Regarding the March 27 front-page article “Missing D.C. 8-year-old’s hard past comes into focus”:

Confidentiality laws and our ethical obligations to families limit what we are able to say publicly. But the fact that D.C. Child and Family Services Agency does not remove a child as a result of a substantiated abuse or neglect allegation does not mean we do not provide services in such cases. When we assess children at low to moderate risk, we provide case management and services tailored to a family’s needs. For example, if we find a filthy house, we might arrange for house-cleaning service; if we find a lack of supervision, we will assist with child-care services.

Of course, the most important thing is to determine the underlying reasons for these conditions. Many families struggle with substance abuse or mental health issues that can be treated. If parents are participating in mental-health or substance-abuse services, we assess their ability to take care of their children. If the parents do not participate in these services, and we determine that the children are unsafe, we can petition the court for permission to remove the children.

It is important to understand the complexity of struggling families, which may involve young parents with many children, limited education and employment options, periods of homelessness and other issues. Many are involved with multiple agencies. It is not unusual for families with multiple challenges to come to the attention of my agency or other social services agencies more than once. It is irresponsible to suggest that several child neglect allegations over a period of seven or eight years should lead to the conclusion that a family is incapable of caring for its children.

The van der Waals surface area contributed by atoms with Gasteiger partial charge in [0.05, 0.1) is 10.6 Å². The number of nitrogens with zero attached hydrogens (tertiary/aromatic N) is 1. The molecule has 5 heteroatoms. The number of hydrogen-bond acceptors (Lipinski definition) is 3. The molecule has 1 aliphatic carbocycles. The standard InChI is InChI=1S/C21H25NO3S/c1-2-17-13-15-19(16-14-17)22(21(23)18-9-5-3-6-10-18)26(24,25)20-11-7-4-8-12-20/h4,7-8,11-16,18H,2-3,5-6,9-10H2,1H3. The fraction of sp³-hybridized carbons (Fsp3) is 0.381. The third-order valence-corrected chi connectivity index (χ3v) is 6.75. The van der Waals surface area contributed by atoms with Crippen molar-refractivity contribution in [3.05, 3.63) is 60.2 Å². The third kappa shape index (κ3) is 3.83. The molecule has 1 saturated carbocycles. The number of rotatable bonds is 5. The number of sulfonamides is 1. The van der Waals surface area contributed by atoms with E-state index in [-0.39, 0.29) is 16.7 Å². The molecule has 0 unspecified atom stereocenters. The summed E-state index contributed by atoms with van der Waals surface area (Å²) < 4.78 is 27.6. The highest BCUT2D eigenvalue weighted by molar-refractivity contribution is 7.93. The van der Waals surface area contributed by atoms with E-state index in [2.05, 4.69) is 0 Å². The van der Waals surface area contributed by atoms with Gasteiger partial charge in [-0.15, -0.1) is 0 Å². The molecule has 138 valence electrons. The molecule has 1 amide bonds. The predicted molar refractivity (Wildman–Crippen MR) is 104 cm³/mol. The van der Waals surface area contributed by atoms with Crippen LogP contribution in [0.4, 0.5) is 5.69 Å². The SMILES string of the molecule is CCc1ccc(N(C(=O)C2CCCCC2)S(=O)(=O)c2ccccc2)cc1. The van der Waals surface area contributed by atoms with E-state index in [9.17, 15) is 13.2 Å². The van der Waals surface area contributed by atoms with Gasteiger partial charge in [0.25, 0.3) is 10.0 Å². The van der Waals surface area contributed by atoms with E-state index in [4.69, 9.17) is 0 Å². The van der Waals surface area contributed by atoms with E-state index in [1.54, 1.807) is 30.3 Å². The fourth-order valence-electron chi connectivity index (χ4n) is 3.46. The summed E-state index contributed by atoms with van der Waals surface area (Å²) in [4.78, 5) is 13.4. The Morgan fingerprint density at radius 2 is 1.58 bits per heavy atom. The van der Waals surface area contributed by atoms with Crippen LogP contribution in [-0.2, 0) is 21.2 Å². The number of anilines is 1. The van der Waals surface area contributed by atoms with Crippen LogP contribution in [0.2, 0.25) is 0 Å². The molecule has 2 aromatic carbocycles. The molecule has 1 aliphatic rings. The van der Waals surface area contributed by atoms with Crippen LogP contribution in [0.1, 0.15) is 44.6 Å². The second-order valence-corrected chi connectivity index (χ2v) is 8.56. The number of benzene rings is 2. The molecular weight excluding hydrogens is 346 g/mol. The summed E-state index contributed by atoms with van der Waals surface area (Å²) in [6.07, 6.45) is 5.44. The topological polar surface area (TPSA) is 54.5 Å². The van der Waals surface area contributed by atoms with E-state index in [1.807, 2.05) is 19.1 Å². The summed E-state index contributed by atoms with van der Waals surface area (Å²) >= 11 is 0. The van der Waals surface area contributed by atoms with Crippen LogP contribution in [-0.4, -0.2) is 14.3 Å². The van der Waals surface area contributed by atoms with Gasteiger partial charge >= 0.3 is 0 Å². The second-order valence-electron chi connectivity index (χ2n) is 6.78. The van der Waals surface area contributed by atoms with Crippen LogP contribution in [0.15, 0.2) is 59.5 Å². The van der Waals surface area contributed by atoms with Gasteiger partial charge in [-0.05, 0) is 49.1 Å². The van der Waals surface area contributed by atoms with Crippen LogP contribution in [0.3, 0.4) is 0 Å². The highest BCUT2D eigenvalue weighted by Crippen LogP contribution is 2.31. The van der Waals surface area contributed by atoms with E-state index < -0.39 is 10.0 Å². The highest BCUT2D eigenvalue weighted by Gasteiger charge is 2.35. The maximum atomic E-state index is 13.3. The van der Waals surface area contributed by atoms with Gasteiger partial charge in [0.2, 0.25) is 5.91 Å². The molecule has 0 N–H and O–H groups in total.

Brenda Donald, Washington

The writer is director of the D.C. Child and Family Services Agency.

The front page of the March 29 Metro section showed 2-week-old Khalie Fultz [“On warmer nights, left out in the cold”] and missing 8-year-old Relisha Rudd [“Earlier alarming incidents at shelter”]. Our social system has not provided these innocent girls and their parents with the safe, basic shelter that we would regard as minimal. I feel a sense of foreboding when I contemplate the possible fate of both girls.

In stark contrast, the front page of the March 28 Metro section documented the arrival of 10 dogs who were rescued from Sochi, Russia. Here they will receive extraordinary care and be prepared for adoption by loving families [“From Russia, with love to give”]. What priorities we exhibit.

Undine A. Nash, Washington